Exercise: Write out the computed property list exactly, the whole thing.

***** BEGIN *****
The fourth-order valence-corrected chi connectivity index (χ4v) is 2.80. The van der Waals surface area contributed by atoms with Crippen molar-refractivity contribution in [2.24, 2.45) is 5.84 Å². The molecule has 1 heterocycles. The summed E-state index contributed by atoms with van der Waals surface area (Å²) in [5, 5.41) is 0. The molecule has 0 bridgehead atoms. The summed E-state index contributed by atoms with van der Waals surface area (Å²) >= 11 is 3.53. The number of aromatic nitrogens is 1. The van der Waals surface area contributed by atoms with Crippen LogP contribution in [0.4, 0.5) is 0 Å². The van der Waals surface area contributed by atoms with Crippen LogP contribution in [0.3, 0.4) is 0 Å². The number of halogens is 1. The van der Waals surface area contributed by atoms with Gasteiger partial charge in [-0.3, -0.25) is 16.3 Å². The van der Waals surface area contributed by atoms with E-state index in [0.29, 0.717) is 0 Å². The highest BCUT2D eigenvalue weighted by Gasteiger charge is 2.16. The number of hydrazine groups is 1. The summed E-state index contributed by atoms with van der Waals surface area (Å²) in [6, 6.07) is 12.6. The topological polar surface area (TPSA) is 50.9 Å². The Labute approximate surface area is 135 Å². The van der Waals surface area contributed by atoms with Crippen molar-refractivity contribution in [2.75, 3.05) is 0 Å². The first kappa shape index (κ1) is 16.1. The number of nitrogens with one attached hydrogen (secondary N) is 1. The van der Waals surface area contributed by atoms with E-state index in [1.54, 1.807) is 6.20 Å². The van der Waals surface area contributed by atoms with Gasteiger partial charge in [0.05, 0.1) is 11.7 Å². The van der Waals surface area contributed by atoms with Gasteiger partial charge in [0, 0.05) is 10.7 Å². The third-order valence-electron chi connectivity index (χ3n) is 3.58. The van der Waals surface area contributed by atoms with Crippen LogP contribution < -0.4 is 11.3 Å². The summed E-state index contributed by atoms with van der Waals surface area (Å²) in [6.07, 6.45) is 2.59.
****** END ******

The fourth-order valence-corrected chi connectivity index (χ4v) is 2.80. The van der Waals surface area contributed by atoms with Crippen molar-refractivity contribution in [2.24, 2.45) is 5.84 Å². The molecule has 1 heterocycles. The summed E-state index contributed by atoms with van der Waals surface area (Å²) in [5, 5.41) is 0. The molecule has 0 bridgehead atoms. The summed E-state index contributed by atoms with van der Waals surface area (Å²) >= 11 is 3.53. The number of aromatic nitrogens is 1. The van der Waals surface area contributed by atoms with Crippen LogP contribution in [0.4, 0.5) is 0 Å². The van der Waals surface area contributed by atoms with Crippen LogP contribution in [0.3, 0.4) is 0 Å². The number of halogens is 1. The van der Waals surface area contributed by atoms with Gasteiger partial charge in [-0.3, -0.25) is 16.3 Å². The van der Waals surface area contributed by atoms with E-state index in [0.29, 0.717) is 0 Å². The highest BCUT2D eigenvalue weighted by Gasteiger charge is 2.16. The number of hydrazine groups is 1. The summed E-state index contributed by atoms with van der Waals surface area (Å²) in [6, 6.07) is 12.6. The topological polar surface area (TPSA) is 50.9 Å². The Labute approximate surface area is 135 Å². The van der Waals surface area contributed by atoms with Crippen molar-refractivity contribution in [2.75, 3.05) is 0 Å². The first kappa shape index (κ1) is 16.1. The number of nitrogens with one attached hydrogen (secondary N) is 1. The van der Waals surface area contributed by atoms with E-state index in [1.54, 1.807) is 6.20 Å². The van der Waals surface area contributed by atoms with Gasteiger partial charge in [0.05, 0.1) is 11.7 Å². The van der Waals surface area contributed by atoms with Gasteiger partial charge in [0, 0.05) is 10.7 Å². The third-order valence-electron chi connectivity index (χ3n) is 3.58. The van der Waals surface area contributed by atoms with Crippen LogP contribution < -0.4 is 11.3 Å². The summed E-state index contributed by atoms with van der Waals surface area (Å²) in [6.07, 6.45) is 2.59.